People are more likely to accept advice from an AI animal, if the idea fits the species

People are more accepting of advice from an AI in animal form if the idea seems to them to fit the speciesPeople are more accepting of advice from an AI in animal form if the idea seems to them to fit the species, such as running advice from a whippet, according to new research from UCD Michael Smurfit Graduate Business School (UCD Smurfit School), HEC Montréal, and Nottingham University Business School China (NUBS China). Consumers are then more likely to engage with the animal AI than humanoid AI if the activity, experience, or product is designed to be fun. The findings were first published in the journal Psychology & Marketing.

AI?powered services are increasingly adopting animal representations, referred to as zoonotic design. Examples include (otter) and (dog), which perform tasks traditionally completed by humans, such as transcribing meeting notes and providing customer service.

To understand the effects of zoonotic AI on consumer adoption, Dr. Anshu Suri, UCD Garfield Weston Assistant Professor of Marketing at UCD Smurfit School, and colleagues from HEC Montréal and NUBS China conducted a series of seven studies. These studies involved assessing responses to an AI bear copywriting assistant, an AI tiger fitness assistant, an AI parrot, and more.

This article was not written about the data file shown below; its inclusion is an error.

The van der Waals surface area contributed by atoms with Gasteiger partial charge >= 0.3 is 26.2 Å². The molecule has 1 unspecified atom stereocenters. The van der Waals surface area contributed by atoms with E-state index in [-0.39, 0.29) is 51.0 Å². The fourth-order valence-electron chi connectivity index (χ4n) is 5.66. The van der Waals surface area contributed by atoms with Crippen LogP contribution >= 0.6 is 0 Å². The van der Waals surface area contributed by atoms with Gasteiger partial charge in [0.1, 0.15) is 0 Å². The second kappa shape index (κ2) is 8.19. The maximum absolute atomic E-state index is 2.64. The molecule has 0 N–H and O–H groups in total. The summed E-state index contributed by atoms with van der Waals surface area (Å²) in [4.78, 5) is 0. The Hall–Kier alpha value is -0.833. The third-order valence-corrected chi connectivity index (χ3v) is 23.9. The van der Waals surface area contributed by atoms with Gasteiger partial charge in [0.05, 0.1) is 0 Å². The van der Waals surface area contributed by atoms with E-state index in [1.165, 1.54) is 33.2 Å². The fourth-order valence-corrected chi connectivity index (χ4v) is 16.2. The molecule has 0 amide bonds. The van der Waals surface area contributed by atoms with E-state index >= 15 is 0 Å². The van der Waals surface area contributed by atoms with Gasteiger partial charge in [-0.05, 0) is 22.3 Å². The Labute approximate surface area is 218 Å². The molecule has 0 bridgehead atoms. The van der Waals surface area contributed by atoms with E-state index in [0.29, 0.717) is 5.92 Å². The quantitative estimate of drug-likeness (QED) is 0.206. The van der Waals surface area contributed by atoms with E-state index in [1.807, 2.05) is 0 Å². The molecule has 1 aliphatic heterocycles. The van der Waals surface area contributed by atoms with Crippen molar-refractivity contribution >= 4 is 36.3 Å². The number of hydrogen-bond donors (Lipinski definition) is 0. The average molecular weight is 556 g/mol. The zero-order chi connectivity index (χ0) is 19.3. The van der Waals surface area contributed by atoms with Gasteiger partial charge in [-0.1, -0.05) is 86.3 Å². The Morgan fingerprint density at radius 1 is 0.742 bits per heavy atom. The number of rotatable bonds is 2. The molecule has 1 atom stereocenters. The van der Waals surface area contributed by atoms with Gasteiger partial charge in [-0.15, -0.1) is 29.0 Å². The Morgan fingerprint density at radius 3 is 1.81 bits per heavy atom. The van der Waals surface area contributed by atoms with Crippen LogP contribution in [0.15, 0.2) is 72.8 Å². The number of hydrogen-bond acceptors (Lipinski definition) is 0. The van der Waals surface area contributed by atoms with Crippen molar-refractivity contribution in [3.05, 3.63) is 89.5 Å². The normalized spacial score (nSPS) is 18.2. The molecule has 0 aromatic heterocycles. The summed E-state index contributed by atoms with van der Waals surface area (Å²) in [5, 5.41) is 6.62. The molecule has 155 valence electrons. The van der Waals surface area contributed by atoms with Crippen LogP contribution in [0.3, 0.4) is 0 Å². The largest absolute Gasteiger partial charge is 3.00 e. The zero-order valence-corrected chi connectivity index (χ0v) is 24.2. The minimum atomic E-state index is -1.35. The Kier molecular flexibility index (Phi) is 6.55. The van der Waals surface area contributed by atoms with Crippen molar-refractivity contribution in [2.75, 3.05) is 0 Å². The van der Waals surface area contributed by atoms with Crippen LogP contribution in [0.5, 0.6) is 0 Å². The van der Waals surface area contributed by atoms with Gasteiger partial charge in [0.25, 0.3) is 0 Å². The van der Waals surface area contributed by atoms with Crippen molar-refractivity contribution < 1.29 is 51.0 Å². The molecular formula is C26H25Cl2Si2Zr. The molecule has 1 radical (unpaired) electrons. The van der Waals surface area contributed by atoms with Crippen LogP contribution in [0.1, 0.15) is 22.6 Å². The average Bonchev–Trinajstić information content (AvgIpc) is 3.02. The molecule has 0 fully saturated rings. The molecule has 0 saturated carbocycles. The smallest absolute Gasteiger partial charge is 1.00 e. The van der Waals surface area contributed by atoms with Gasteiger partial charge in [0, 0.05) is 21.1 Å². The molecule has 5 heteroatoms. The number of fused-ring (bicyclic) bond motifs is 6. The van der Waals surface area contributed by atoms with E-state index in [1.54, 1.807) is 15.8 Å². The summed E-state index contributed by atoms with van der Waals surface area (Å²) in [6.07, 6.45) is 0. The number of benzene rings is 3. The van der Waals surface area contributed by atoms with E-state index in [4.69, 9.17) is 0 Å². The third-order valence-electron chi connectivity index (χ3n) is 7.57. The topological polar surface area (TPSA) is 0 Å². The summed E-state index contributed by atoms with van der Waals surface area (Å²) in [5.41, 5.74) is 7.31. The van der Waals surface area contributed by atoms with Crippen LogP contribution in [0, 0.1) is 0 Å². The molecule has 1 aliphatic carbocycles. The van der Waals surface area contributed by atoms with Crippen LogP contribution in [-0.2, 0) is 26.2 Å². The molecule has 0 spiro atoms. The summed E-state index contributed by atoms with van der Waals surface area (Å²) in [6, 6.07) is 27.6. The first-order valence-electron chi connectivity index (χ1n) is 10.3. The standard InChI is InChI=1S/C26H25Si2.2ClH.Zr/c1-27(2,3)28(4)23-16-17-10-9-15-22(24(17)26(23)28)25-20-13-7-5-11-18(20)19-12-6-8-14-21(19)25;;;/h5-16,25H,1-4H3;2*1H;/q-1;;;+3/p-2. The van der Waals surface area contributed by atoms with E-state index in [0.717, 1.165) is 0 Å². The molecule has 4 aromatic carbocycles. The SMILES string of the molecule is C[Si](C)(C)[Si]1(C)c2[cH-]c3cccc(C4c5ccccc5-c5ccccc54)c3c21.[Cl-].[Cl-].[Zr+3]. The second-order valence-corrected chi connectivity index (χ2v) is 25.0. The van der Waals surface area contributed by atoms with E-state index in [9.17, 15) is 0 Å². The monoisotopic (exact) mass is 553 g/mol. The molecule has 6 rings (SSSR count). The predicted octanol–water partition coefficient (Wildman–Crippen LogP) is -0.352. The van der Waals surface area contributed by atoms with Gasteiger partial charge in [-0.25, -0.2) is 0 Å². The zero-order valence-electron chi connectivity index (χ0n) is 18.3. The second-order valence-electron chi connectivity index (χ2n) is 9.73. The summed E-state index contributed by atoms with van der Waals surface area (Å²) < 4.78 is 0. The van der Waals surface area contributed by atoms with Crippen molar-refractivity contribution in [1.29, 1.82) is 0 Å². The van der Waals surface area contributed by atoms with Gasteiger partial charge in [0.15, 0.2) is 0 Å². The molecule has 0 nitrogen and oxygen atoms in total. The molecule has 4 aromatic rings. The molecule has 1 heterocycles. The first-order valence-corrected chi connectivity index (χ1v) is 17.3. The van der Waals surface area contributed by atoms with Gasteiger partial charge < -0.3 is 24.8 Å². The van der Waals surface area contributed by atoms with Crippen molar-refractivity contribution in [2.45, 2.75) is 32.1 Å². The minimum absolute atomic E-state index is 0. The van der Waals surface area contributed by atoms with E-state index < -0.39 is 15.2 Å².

Results from the first three studies suggest consumers are less likely to choose an AI over a human provider when the AI is represented by an animal compared to a humanoid robot. A follow-up study demonstrates this is due to the difficulty in trying to associate the animal with the task, e.g., it’s difficult to imagine a bear supporting copywriting.

This was evident in their subsequent study which showed that zoonotic AI was easier to accept when characteristics of the animal aligned with the task, such as a cheetah giving running advice. In their final study, consumers were actually found to be more accepting of animal AI than humanoid AI if the task is perceived to be fun and enjoyable.

Dr. Suri says, “Given the substantial investments brands make in developing and marketing AI?based services, our research advises caution in representing such services with zoonotic AI. When designing zoonotic AI, managers should carefully consider matching the species with the nature of the service being offered. Managers can also promote the adoption of zoonotic AI by emphasising the entertaining aspects of the AI’s task process.”

These findings advance the understanding of consumer–AI interactions in the context of zoonotic designs and provide valuable managerial insights into when and how firms should use animal representation for AI?powered services.